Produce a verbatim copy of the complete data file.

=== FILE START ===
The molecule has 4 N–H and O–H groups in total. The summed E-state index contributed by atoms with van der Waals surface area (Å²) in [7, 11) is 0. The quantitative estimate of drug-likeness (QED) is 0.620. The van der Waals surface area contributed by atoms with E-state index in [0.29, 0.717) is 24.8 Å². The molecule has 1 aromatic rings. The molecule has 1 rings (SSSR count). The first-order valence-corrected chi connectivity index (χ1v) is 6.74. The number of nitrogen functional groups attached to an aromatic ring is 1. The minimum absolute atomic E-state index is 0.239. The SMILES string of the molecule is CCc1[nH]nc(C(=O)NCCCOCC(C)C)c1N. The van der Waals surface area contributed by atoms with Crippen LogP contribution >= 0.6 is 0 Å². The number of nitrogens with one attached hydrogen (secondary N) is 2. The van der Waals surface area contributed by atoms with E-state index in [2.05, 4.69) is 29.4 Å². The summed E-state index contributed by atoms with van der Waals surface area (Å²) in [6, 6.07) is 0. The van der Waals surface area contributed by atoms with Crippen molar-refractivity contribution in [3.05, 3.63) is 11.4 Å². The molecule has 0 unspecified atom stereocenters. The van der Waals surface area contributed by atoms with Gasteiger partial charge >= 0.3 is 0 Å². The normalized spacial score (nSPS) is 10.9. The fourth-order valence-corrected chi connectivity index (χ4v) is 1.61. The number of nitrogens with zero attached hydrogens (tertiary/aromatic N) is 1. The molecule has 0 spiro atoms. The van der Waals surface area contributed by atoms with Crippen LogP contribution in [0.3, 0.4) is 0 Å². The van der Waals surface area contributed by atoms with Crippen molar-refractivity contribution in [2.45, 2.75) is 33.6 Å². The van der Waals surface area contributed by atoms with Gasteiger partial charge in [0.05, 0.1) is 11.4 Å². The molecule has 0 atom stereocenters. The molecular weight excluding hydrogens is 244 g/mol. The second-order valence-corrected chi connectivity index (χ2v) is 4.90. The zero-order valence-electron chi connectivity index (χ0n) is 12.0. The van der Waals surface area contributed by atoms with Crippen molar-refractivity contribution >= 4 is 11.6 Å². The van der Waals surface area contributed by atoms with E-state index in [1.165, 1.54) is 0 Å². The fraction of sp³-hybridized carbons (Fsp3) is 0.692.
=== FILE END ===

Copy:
The molecule has 4 N–H and O–H groups in total. The summed E-state index contributed by atoms with van der Waals surface area (Å²) in [7, 11) is 0. The quantitative estimate of drug-likeness (QED) is 0.620. The van der Waals surface area contributed by atoms with E-state index in [0.29, 0.717) is 24.8 Å². The molecule has 1 aromatic rings. The molecule has 1 rings (SSSR count). The first-order valence-corrected chi connectivity index (χ1v) is 6.74. The number of nitrogen functional groups attached to an aromatic ring is 1. The minimum absolute atomic E-state index is 0.239. The SMILES string of the molecule is CCc1[nH]nc(C(=O)NCCCOCC(C)C)c1N. The van der Waals surface area contributed by atoms with Crippen LogP contribution >= 0.6 is 0 Å². The number of nitrogens with one attached hydrogen (secondary N) is 2. The van der Waals surface area contributed by atoms with E-state index in [2.05, 4.69) is 29.4 Å². The summed E-state index contributed by atoms with van der Waals surface area (Å²) in [6, 6.07) is 0. The van der Waals surface area contributed by atoms with Crippen molar-refractivity contribution in [3.05, 3.63) is 11.4 Å². The molecule has 0 unspecified atom stereocenters. The van der Waals surface area contributed by atoms with Gasteiger partial charge >= 0.3 is 0 Å². The normalized spacial score (nSPS) is 10.9. The fourth-order valence-corrected chi connectivity index (χ4v) is 1.61. The number of nitrogens with zero attached hydrogens (tertiary/aromatic N) is 1. The molecule has 0 spiro atoms. The van der Waals surface area contributed by atoms with Crippen LogP contribution in [0.3, 0.4) is 0 Å². The van der Waals surface area contributed by atoms with Crippen molar-refractivity contribution in [2.45, 2.75) is 33.6 Å². The van der Waals surface area contributed by atoms with Gasteiger partial charge in [0.05, 0.1) is 11.4 Å². The molecule has 0 atom stereocenters. The molecular weight excluding hydrogens is 244 g/mol. The second-order valence-corrected chi connectivity index (χ2v) is 4.90. The zero-order valence-electron chi connectivity index (χ0n) is 12.0. The van der Waals surface area contributed by atoms with Crippen molar-refractivity contribution >= 4 is 11.6 Å². The van der Waals surface area contributed by atoms with E-state index in [1.165, 1.54) is 0 Å². The fraction of sp³-hybridized carbons (Fsp3) is 0.692.